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"Wynonna Earp" Might Just Be The Show Queer Women Have Been Waiting For

BuzzFeed spoke with showrunner Emily Andras about the revolutionary act of not only including queer female representation — but actually letting those queer characters live. Plus, an exclusive clip from this week's episode.

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While 16 queer female characters have already been killed off television shows this year, Syfy's Wynonna Earp is breaking new ground by addressing the "Bury Your Gays" trope head-on and promising its LGBT fandom to do better. So far? It's succeeding.

The series, a Canadian supernatural Western based on a comic of the same name, is nearing the end of its first season on Syfy. But what has a lot of viewers talking is the slowly evolving relationship between the appropriately named sheriff’s deputy Nicole Haught (Katherine Barrell) and the title character's younger sister, Waverly (Dominique Provost-Chalkley).

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Fans were hooked from their first interaction, where steadfast and flirtatious Nicole attempts to ask the very nervous and very clumsy Waverly out on a date. Waverly declines — she has a boyfriend, after all — but that doesn’t stop the officer from leaving her card at the bar.

After a queer character was killed off on The 100 earlier this year, sparking backlash from LGBT fans, showrunner Emily Andras felt compelled to go on the record and promise that these ladies were here to stay — at least until the end of this first season.

"We did something really unprecedented, something I've never done ever on a show," Andras told BuzzFeed News on a recent phone call. "Given the year the LGBT community has had, we actually went on the record and made a comment that Nicole and Waverly are alive at the end of the season. ... If you care to get involved with this couple, I just want to let you know — their hearts are still beating by the end of this year."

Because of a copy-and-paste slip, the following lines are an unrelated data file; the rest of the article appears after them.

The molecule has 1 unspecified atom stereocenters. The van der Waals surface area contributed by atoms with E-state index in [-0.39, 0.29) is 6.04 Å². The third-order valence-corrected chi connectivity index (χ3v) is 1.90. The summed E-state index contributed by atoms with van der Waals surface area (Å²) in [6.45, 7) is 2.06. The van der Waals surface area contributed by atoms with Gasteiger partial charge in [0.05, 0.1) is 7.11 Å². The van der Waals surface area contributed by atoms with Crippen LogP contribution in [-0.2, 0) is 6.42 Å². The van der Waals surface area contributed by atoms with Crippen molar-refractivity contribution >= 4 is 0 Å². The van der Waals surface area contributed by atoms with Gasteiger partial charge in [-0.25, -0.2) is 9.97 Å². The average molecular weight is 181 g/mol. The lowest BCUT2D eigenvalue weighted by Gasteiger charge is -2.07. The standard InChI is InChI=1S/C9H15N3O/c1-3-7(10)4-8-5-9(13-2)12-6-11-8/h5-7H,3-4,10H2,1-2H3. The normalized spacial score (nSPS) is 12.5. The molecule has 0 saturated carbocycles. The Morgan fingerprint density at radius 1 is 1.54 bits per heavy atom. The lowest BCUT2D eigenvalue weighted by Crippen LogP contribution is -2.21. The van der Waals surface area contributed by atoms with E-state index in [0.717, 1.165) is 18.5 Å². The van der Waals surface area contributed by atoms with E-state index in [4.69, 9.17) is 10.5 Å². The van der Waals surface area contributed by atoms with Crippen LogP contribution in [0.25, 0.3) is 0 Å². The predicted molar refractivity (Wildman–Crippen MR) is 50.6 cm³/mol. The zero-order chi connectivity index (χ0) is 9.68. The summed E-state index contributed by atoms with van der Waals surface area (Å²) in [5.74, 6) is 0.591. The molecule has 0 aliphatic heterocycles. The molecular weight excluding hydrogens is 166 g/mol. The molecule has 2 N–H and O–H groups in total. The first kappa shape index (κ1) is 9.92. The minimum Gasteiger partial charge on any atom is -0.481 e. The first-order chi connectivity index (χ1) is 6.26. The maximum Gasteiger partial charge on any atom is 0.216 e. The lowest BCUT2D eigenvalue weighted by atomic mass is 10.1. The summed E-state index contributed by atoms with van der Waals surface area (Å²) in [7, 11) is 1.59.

The Canadian writer and producer, who has never worked on a show without a female protagonist, certainly isn't new to shaping LGBT characters. She was a showrunner on Lost Girl for several seasons, a show that stands among few others in having a happy ending between two queer women.

"When you're portraying a queer relationship, conflict and drama have to come from who the characters are," Andras added. "Their defining trait is not whether they're gay or bisexual."

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"I feel very privileged to be playing a character that’s affecting people so much," Barrell, who often receives art and messages from LGBT fans, told BuzzFeed News.

"It can only get better," Barrell added when asked about representation of queer characters on television. "It has to... The more the fans speak out, they are heard. The massive outpouring of support and loyalty of the fans — why wouldn't you want those fans? Why wouldn't you engage that community and support that community?"

You can catch an exclusive #WayHaught scene from the upcoming episode, which airs Friday at 10 p.m. ET/9 CT on SyFy, right here (spoilers, obviously):

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